A broken foot doesn't have to sideline your workout, although you might have to change up your routine until your injury heals.
Take advantage of the opportunity to check out some workout equipment you might not have tried otherwise. Check with your doctor before strength training or doing aerobic exercises with a broken foot to make sure these activities are safe for you as your foot is healing.
Read more: Exercises After Metatarsal Fracture
1. Cardio With a Broken Foot
With some creativity, you can still do cardio with a broken foot.
Move 1: Upper-Body Ergometer
While there are a host of cardio exercise options, the majority of them require use of your legs. However, one option is the upper-body ergometer, which instead entails "cycling" with your arms. Typically, these machines have an adjustable amount of resistance. With less resistance, you can cycle faster to produce a cardio response similar to running sprints, giving you an effective aerobic exercise with a broken foot.
You can also increase the amount of resistance to make your arm muscles work harder. Pedaling forward on the arm bike works your triceps, which straighten your elbows. Pedaling backward targets your pulling muscles, including your biceps.
Move 2: Battle Ropes
While a couple of ropes might not seem that impressive, they can provide a full-body workout, according to the American Council on Exercise. Perform these upper extremity exercises as part of your cardio with a foot injury.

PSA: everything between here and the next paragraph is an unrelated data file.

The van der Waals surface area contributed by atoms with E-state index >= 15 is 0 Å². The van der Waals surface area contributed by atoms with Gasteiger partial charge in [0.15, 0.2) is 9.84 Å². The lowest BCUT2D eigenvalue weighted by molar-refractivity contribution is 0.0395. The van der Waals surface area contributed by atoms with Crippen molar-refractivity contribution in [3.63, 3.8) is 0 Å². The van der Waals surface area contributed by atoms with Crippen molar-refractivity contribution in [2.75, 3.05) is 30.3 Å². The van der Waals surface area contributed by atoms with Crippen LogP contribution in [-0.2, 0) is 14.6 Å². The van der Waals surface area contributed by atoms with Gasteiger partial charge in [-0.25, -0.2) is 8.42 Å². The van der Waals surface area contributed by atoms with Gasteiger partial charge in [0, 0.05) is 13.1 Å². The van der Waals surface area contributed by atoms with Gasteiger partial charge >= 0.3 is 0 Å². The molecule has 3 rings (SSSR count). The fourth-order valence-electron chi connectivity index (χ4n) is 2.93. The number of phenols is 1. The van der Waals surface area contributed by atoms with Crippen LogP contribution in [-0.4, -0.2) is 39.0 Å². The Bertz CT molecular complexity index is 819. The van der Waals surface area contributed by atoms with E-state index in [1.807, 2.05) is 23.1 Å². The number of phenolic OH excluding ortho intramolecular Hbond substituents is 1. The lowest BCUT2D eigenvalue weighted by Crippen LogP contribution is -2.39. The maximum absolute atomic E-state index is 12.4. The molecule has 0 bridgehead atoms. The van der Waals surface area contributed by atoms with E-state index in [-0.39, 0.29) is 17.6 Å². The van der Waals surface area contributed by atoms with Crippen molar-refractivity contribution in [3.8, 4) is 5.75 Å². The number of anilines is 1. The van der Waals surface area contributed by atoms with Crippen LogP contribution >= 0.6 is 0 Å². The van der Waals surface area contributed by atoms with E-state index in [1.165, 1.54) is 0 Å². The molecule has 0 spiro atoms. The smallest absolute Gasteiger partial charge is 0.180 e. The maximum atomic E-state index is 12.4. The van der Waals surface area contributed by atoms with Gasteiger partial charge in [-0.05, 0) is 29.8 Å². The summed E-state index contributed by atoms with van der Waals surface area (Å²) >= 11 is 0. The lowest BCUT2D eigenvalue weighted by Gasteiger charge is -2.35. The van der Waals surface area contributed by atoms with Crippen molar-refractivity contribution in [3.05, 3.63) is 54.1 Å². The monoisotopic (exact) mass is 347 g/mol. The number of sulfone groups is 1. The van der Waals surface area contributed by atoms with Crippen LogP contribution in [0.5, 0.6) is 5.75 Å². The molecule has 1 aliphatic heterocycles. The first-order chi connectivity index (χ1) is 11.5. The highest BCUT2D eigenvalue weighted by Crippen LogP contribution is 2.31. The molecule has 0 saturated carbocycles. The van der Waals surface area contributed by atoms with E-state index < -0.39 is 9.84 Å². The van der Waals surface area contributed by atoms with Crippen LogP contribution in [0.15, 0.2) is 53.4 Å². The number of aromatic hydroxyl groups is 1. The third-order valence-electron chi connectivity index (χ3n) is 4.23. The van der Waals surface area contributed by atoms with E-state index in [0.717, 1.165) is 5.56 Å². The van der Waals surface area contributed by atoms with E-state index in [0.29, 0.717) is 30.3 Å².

Do these exercises in a seated position. Even if you are allowed to put weight on your broken foot, battle ropes can throw off your balance and increase your risk of further injury.
Battle rope exercises can include:
Alternating waves: Use an up and down motion with each arm moving in the opposite direction.
Double arm waves: Use an up and down motion with both arms moving the same direction.
Snakes**:** Move the ropes side to side at the same time.
the ropes apart and bring them together.
Circles: Rotate the ropes clockwise and counterclockwise together, or rotate them inward in an alternating movement pattern.
Move 3: Swimming
Depending on the severity of your injury, your doctor might allow you to include include swimming in your aerobic exercise with a broken foot. You can hold a pull buoy between your thighs to keep your legs floating while you propel your body through the water, using your arms — eliminating any stress on your foot.